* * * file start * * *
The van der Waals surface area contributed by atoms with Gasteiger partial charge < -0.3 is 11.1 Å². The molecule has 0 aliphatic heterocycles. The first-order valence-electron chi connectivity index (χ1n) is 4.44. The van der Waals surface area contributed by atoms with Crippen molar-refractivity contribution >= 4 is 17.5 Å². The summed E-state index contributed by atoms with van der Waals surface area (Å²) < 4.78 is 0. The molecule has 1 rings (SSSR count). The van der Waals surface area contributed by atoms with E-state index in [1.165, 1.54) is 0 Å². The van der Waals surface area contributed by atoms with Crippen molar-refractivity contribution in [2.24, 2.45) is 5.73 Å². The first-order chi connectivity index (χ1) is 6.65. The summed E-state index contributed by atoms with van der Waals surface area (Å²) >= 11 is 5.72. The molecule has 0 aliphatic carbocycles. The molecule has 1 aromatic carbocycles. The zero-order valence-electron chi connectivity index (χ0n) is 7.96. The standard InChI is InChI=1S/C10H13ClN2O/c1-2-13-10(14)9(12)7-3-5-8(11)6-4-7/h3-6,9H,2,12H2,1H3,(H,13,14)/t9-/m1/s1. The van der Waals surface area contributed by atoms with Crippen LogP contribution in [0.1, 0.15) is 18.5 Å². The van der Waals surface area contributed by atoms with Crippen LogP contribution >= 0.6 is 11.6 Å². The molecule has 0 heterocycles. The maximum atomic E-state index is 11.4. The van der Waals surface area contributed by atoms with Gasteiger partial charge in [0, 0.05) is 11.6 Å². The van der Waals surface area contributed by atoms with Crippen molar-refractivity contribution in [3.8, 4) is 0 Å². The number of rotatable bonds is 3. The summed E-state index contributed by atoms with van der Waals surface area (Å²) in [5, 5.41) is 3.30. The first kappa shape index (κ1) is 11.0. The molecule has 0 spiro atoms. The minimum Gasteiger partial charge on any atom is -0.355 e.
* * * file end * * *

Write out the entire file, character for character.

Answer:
The van der Waals surface area contributed by atoms with Gasteiger partial charge < -0.3 is 11.1 Å². The molecule has 0 aliphatic heterocycles. The first-order valence-electron chi connectivity index (χ1n) is 4.44. The van der Waals surface area contributed by atoms with Crippen molar-refractivity contribution >= 4 is 17.5 Å². The summed E-state index contributed by atoms with van der Waals surface area (Å²) < 4.78 is 0. The molecule has 1 rings (SSSR count). The van der Waals surface area contributed by atoms with E-state index in [1.165, 1.54) is 0 Å². The van der Waals surface area contributed by atoms with Crippen molar-refractivity contribution in [2.24, 2.45) is 5.73 Å². The first-order chi connectivity index (χ1) is 6.65. The summed E-state index contributed by atoms with van der Waals surface area (Å²) >= 11 is 5.72. The molecule has 0 aliphatic carbocycles. The molecule has 1 aromatic carbocycles. The zero-order valence-electron chi connectivity index (χ0n) is 7.96. The standard InChI is InChI=1S/C10H13ClN2O/c1-2-13-10(14)9(12)7-3-5-8(11)6-4-7/h3-6,9H,2,12H2,1H3,(H,13,14)/t9-/m1/s1. The van der Waals surface area contributed by atoms with Crippen LogP contribution in [0.1, 0.15) is 18.5 Å². The van der Waals surface area contributed by atoms with Crippen LogP contribution >= 0.6 is 11.6 Å². The molecule has 0 heterocycles. The maximum atomic E-state index is 11.4. The van der Waals surface area contributed by atoms with Gasteiger partial charge in [0, 0.05) is 11.6 Å². The van der Waals surface area contributed by atoms with Crippen molar-refractivity contribution in [3.8, 4) is 0 Å². The number of rotatable bonds is 3. The summed E-state index contributed by atoms with van der Waals surface area (Å²) in [5, 5.41) is 3.30. The first kappa shape index (κ1) is 11.0. The molecule has 0 spiro atoms. The minimum Gasteiger partial charge on any atom is -0.355 e.